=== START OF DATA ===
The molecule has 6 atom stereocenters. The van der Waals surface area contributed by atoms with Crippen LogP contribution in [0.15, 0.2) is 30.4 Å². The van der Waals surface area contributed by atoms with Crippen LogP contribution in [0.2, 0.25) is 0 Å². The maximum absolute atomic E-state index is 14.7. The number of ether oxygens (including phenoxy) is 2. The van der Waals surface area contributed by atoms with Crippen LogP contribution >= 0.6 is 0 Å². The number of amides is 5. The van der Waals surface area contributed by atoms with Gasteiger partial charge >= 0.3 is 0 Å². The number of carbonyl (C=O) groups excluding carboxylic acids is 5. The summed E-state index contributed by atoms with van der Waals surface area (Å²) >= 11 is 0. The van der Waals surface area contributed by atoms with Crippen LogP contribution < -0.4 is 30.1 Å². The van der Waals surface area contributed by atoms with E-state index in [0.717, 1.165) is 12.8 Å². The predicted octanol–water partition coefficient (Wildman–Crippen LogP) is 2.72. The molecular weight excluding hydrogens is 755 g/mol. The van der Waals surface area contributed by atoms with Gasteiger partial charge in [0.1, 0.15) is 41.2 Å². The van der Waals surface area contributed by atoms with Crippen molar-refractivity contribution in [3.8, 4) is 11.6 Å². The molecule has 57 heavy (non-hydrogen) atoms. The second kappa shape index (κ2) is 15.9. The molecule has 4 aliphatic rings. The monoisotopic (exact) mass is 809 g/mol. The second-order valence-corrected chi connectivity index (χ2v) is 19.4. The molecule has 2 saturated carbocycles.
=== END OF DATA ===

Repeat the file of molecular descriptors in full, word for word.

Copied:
The molecule has 6 atom stereocenters. The van der Waals surface area contributed by atoms with Crippen LogP contribution in [0.15, 0.2) is 30.4 Å². The van der Waals surface area contributed by atoms with Crippen LogP contribution in [0.2, 0.25) is 0 Å². The maximum absolute atomic E-state index is 14.7. The number of ether oxygens (including phenoxy) is 2. The van der Waals surface area contributed by atoms with Crippen LogP contribution >= 0.6 is 0 Å². The number of amides is 5. The van der Waals surface area contributed by atoms with Gasteiger partial charge >= 0.3 is 0 Å². The number of carbonyl (C=O) groups excluding carboxylic acids is 5. The summed E-state index contributed by atoms with van der Waals surface area (Å²) >= 11 is 0. The van der Waals surface area contributed by atoms with Crippen LogP contribution < -0.4 is 30.1 Å². The van der Waals surface area contributed by atoms with E-state index in [0.717, 1.165) is 12.8 Å². The predicted octanol–water partition coefficient (Wildman–Crippen LogP) is 2.72. The molecular weight excluding hydrogens is 755 g/mol. The van der Waals surface area contributed by atoms with Gasteiger partial charge in [0.1, 0.15) is 41.2 Å². The van der Waals surface area contributed by atoms with Crippen molar-refractivity contribution in [3.8, 4) is 11.6 Å². The molecule has 57 heavy (non-hydrogen) atoms. The second kappa shape index (κ2) is 15.9. The molecule has 4 aliphatic rings. The monoisotopic (exact) mass is 809 g/mol. The second-order valence-corrected chi connectivity index (χ2v) is 19.4. The molecule has 2 saturated carbocycles.